Traditional Foodways: Cameroon
Mt. Cameroon is an active volcano, the largest mountain in West Africa, and one of the most biologically diverse places on earth. The indigenous Bakweri and other groups living around Mt Cameroon and in Southwest Province retain strong traditional resource management systems that grow from deep historical and cultural connections to place. However, biodiversity, forests and traditional knowledge and practices are under pressure from industrial agriculture, oil, and other global economic and cultural forces.
The Mt. Cameroon Traditional Foodways Project is working to shore up and conserve threatened traditional food systems, including the management, harvesting, cultivation, and preparation of traditional foods. The Project grows from many years of collaboration between PPI, Bakweri and migrant villages, and local NGOs and institutions around Mt. Cameroon, including the recently established Mt. Cameroon National Park. The Project activities include development of knowledge exchange materials and education programs for local villages and schools, as well as broader outreach programs in the region.
Knowledge exchange materials. The Traditional Foodways Project is producing manuals and posters that include: drawings by local artists; myths and stories from older members of the community; and information on current and historical uses of species in the area, how people in other parts of Cameroon and Africa use these plants, species ecology and management, and the importance of species in local livelihoods and traditions. The manuals include:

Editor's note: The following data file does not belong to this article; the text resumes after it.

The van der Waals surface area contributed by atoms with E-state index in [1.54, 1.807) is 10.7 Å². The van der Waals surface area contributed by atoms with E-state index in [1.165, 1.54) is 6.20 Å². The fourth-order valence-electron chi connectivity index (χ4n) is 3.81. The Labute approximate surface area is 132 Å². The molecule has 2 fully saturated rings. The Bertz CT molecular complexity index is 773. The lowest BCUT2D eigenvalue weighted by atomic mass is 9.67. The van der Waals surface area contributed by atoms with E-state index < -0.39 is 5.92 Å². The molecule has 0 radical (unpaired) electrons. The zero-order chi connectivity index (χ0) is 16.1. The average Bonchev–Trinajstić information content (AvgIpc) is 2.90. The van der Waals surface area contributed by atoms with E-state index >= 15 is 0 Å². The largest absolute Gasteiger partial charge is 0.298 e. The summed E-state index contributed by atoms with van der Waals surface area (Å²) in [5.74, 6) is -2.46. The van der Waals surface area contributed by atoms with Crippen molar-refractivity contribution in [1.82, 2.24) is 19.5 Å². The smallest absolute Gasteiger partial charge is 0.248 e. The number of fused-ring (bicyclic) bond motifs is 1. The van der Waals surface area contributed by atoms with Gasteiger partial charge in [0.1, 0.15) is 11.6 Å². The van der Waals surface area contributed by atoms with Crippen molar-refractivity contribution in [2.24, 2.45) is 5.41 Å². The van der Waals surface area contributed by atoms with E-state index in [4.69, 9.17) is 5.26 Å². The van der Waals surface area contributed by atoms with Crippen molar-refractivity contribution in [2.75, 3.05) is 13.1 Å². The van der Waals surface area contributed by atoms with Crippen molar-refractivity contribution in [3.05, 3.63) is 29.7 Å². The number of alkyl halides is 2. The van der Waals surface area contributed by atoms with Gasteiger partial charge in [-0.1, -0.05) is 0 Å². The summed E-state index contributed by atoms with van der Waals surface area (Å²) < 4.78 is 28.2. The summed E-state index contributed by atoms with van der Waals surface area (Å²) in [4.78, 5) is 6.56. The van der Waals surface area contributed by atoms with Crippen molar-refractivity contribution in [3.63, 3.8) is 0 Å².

• Wild, cultivated and semi-domesticated traditional foods of Mt. Cameroon
• Medicine as food, and food as medicine
• Homegardens of Mt. Cameroon
• Traditional musical instruments, music, and dance of Mt Cameroon
• Traditional games of Mt. Cameroon
Education and outreach programs. The manuals and posters serve as the basis for interactive education and outreach programs in schools and villages. In these programs, elders bring young people to harvest and cook foods no longer widely consumed (for example, a wider range of greens, mushrooms, yams, and forest fruits), to collect and process medicinal plants, and gather materials from the forest to make musical instruments and pieces for games. In order to create an atmosphere of celebration, and to support complementary forms of traditional knowledge that are also disappearing, games, dance, and music are included in this project, as are home gardens, the source of many foods, and plants used as both food and medicine.
Food exhibits and awards. Exhibits of traditional foods will be held in local towns. Food awards will be made to celebrate traditional foods and the people who harvest, grow and cook them. Categories will include a range of best local dishes, most diverse home garden, best home cooking, and best fish and other street food.